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The questions covered a number of themes:. Annex 1 contains a full list of the consultation questions. The overall aim of this report was to gain some sense of the balance of opinion among respondents towards the proposals, whilst also attempting to come to a clear realisation about the breadth and detail of arguments put forward both for and against the proposals.

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The structure of the report follows the structure of the consultation paper, considering the response to each question in turn. Section 2 provides an overview of the respondents to the consultation. Finally, Annexes 1 - 6 provide further detail on the consultation questions, the responses, the respondents and issues with interpretation of the consultation questions. Frequency analysis was undertaken for all multiple choice closed questions. The figures are included within the findings and presented with additional detail in Annex 2.

Prior to the main analysis, responses were reviewed for blanks, duplicates, campaign responses, missing answers and any problems with responses such as misinterpretation of the questions. The purpose of this was both to avoid the findings being skewed and to ensure the views of respondents were represented as accurately as possible. The full justification for cleaning the data and a full list of issues with the questions, and the solutions applied is provided in Annex 3. As part of the process to ensure that the views of respondents were represented as accurately as possible, it should be noted that the frequencies and percentages in the tables for each question in the main report sections include answers that were corrected.

To be clear, corrections took place where there were clear discrepancies between the tick box answer and the comments that were provided alongside it. This includes instances where the respondent had clearly inferred a view in their comments that did not match the tick box answer they had selected e. In these cases, the data cleaning process corrected the tick box response to be in line with the comment, and incorporated these responses into the tables in the main report. These reflect the number of responses where there was doubt about the certainty of the tick box response on the basis that it did not match the point of view expressed in the comments but was not sufficiently clear to enable correction.

Further information on these responses is provided in Annex 3 and a more detailed breakdown of these responses is provided for each question in the tables in Annex 2. The overall impact of cleaning the data was reviewed. The impact varied from question to question - sometimes increasing the number of responses in favour of proposals; sometimes increasing the number of responses against proposals. However, data cleaning did not result in an overall shift in stance among respondents i.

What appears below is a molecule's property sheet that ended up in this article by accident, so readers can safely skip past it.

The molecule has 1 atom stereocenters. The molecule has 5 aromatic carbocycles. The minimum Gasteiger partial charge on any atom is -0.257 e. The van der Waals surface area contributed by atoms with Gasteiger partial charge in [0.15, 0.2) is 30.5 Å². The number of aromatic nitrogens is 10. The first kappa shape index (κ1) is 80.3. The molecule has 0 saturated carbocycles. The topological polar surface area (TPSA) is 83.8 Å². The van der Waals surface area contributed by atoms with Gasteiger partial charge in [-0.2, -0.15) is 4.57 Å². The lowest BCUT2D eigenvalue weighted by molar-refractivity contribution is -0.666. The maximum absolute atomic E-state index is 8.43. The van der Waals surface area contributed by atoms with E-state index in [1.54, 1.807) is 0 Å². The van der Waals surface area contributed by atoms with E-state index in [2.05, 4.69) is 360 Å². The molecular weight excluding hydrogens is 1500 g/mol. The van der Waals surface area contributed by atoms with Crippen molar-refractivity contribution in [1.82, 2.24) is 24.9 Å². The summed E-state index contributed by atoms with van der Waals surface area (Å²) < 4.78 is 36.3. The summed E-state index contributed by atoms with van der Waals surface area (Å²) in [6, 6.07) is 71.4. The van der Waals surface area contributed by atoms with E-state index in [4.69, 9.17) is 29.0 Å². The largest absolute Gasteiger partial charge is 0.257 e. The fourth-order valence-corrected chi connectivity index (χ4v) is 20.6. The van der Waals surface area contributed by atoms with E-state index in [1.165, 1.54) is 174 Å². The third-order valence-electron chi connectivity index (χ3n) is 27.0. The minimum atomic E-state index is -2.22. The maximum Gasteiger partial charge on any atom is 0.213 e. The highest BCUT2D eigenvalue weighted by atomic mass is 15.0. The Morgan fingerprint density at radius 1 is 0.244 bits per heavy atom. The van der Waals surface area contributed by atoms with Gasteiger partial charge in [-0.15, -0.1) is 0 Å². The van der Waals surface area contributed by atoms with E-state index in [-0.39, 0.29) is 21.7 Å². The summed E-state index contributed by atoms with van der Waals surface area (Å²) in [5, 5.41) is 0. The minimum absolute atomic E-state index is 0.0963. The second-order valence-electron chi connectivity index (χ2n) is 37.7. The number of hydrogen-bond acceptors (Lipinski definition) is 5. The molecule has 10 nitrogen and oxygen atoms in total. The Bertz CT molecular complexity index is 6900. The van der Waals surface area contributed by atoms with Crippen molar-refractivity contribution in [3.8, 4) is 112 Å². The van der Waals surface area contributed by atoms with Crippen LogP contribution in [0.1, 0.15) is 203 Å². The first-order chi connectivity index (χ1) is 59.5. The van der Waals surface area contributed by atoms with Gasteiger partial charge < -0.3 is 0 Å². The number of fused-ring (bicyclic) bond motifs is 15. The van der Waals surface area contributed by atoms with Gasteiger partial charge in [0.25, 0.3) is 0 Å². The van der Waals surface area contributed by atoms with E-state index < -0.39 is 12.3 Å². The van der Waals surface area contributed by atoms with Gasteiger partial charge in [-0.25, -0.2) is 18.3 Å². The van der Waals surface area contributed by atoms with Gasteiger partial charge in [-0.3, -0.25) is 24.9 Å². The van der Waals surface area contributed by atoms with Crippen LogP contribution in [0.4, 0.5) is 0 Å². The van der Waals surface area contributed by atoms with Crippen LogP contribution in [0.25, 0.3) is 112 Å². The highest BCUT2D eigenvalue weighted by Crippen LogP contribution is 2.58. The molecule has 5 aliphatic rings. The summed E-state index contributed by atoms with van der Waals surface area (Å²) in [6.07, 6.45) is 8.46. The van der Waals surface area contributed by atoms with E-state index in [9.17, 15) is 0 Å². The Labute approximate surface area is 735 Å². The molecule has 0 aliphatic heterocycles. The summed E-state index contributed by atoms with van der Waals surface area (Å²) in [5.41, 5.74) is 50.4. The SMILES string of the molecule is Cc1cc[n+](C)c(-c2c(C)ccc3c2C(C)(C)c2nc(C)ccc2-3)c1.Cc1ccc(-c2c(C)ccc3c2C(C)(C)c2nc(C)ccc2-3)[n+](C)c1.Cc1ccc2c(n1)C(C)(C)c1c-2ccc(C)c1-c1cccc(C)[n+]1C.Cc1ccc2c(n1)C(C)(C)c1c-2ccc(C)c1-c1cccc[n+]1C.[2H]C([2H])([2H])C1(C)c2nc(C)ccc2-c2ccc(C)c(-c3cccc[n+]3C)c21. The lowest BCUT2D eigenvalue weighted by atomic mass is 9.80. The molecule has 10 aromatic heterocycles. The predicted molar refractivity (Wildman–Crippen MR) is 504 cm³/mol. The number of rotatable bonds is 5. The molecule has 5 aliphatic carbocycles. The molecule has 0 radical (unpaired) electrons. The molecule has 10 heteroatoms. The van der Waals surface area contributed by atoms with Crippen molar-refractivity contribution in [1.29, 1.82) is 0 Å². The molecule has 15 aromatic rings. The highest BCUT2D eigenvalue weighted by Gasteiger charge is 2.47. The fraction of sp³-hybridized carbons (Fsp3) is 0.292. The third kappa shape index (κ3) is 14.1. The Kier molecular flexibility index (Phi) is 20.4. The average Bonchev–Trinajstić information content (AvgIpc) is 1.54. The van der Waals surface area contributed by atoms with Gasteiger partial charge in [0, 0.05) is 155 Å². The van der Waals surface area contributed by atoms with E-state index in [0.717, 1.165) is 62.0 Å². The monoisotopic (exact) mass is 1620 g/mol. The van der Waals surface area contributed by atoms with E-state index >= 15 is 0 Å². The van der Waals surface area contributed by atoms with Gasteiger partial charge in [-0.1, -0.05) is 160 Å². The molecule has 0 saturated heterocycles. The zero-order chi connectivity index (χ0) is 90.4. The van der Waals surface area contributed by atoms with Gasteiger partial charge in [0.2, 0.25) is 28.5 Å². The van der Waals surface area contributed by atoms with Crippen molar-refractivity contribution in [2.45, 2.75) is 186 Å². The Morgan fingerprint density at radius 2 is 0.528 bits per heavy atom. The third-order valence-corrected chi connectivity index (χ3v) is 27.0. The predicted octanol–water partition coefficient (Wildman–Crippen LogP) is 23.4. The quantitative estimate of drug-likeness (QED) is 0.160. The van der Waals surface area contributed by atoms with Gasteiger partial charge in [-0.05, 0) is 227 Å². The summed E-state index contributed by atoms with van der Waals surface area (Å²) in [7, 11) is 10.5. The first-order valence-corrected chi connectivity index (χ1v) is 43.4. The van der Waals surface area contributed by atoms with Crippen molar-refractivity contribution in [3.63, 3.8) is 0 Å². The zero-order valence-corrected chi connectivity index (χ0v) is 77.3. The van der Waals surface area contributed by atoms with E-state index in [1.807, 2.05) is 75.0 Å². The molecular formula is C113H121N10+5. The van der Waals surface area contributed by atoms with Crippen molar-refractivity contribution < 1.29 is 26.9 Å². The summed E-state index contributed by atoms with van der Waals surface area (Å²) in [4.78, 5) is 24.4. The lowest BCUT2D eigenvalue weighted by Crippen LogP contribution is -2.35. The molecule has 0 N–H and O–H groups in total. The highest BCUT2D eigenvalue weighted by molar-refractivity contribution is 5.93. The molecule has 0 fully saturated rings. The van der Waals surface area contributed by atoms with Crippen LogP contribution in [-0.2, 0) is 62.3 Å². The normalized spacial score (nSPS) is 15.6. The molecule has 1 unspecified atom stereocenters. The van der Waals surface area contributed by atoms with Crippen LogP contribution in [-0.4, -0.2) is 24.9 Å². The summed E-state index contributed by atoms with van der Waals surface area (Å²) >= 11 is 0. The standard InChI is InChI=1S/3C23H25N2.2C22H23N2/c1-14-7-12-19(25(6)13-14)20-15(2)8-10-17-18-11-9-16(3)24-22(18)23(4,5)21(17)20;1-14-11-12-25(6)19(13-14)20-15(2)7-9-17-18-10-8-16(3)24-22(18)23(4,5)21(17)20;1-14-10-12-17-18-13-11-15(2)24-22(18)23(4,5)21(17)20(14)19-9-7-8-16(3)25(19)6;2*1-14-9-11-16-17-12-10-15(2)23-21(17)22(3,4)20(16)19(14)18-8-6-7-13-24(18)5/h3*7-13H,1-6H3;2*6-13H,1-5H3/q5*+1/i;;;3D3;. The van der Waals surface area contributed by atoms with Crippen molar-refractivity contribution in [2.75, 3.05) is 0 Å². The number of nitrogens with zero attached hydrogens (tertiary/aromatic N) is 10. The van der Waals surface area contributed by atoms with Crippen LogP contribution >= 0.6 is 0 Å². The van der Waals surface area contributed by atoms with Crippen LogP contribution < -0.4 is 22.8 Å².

The responses given to the open questions and the comment sections of the closed questions were analysed to identify the main themes emerging, the range of views expressed for each question and how views varied by respondent type. In general the responses submitted by organisations were more detailed and lengthy than those submitted by individuals. Due to the varying numbers of responses to each question and each answer option, descriptors are used to represent the proportion of respondents that hold a particular reason for each answer option.

Table 1.

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It should be noted that the purpose of consultation is to understand the range of views expressed and the reasons these views are held. However, caution is needed when interpreting the responses.

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Anyone could submit their views, and individuals and organisations who have a keen interest in the topic and the capacity to respond were more likely to participate than those who do not. From a public health perspective the strategy checks out. But the approach has skeptics. Walking down Baltimore Avenue in West Philadelphia, a hungry dinner-seeker has her choice of tasty, affordable Chinese takeout food.

Guidelines for a Low Sodium Diet

When I met George Walker, he was contemplating the menu at Choy Wong, a simple takeout place with a few chairs lined against the wall for customers to wait for food. Candy bars line the ordering counter, and the menus are written by hand on bright, neon poster board. This multitude of Chinese takeout options in the neighborhood was exactly what former Philadelphia mayor Michael Nutter and other city officials noted a few years ago when he had the idea for a lower-sodium initiative.

We should do something with those. The city worked with owners to use less soy sauce and fewer other high sodium seasonings in the three most popular dishes: chicken lo mein, shrimp and broccoli and General Tso chicken. Restaurant owners received training from a professional chef on ways to alter their recipes while still maintaining flavor. Aquilante says in this context, even just a little sodium reduction goes a long way. There was no financial incentive for restaurant owners to participate, and the program was completely voluntary.